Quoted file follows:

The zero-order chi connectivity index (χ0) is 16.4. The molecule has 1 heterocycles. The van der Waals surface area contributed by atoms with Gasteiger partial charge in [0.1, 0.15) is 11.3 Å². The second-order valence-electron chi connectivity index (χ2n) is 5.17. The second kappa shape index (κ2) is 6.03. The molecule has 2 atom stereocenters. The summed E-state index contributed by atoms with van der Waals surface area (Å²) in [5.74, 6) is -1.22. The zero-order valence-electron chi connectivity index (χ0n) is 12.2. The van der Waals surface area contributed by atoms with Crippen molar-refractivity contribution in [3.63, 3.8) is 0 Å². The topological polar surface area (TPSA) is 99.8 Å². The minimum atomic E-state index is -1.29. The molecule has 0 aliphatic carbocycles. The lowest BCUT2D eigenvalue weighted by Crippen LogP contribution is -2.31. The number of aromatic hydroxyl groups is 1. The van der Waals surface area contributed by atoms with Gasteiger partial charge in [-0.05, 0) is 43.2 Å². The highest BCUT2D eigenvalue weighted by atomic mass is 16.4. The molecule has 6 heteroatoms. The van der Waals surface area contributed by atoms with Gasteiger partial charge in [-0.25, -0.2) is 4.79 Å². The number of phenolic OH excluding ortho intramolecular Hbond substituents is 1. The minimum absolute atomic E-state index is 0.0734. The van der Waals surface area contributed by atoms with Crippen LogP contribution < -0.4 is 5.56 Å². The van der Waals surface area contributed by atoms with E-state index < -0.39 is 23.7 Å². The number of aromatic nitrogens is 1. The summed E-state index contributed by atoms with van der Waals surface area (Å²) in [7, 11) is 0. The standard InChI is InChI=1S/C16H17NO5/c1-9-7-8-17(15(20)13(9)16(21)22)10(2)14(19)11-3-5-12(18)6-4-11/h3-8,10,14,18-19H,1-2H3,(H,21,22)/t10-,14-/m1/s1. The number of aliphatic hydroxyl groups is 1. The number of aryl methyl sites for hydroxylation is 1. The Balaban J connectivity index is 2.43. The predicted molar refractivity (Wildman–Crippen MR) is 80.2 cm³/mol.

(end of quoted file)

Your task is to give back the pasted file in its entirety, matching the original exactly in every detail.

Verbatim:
The zero-order chi connectivity index (χ0) is 16.4. The molecule has 1 heterocycles. The van der Waals surface area contributed by atoms with Gasteiger partial charge in [0.1, 0.15) is 11.3 Å². The second-order valence-electron chi connectivity index (χ2n) is 5.17. The second kappa shape index (κ2) is 6.03. The molecule has 2 atom stereocenters. The summed E-state index contributed by atoms with van der Waals surface area (Å²) in [5.74, 6) is -1.22. The zero-order valence-electron chi connectivity index (χ0n) is 12.2. The van der Waals surface area contributed by atoms with Crippen molar-refractivity contribution in [3.63, 3.8) is 0 Å². The topological polar surface area (TPSA) is 99.8 Å². The minimum atomic E-state index is -1.29. The molecule has 0 aliphatic carbocycles. The lowest BCUT2D eigenvalue weighted by Crippen LogP contribution is -2.31. The number of aromatic hydroxyl groups is 1. The van der Waals surface area contributed by atoms with Gasteiger partial charge in [-0.05, 0) is 43.2 Å². The highest BCUT2D eigenvalue weighted by atomic mass is 16.4. The molecule has 6 heteroatoms. The van der Waals surface area contributed by atoms with Gasteiger partial charge in [-0.25, -0.2) is 4.79 Å². The number of phenolic OH excluding ortho intramolecular Hbond substituents is 1. The minimum absolute atomic E-state index is 0.0734. The van der Waals surface area contributed by atoms with Crippen LogP contribution < -0.4 is 5.56 Å². The van der Waals surface area contributed by atoms with E-state index < -0.39 is 23.7 Å². The number of aromatic nitrogens is 1. The summed E-state index contributed by atoms with van der Waals surface area (Å²) in [7, 11) is 0. The standard InChI is InChI=1S/C16H17NO5/c1-9-7-8-17(15(20)13(9)16(21)22)10(2)14(19)11-3-5-12(18)6-4-11/h3-8,10,14,18-19H,1-2H3,(H,21,22)/t10-,14-/m1/s1. The number of aliphatic hydroxyl groups is 1. The number of aryl methyl sites for hydroxylation is 1. The Balaban J connectivity index is 2.43. The predicted molar refractivity (Wildman–Crippen MR) is 80.2 cm³/mol.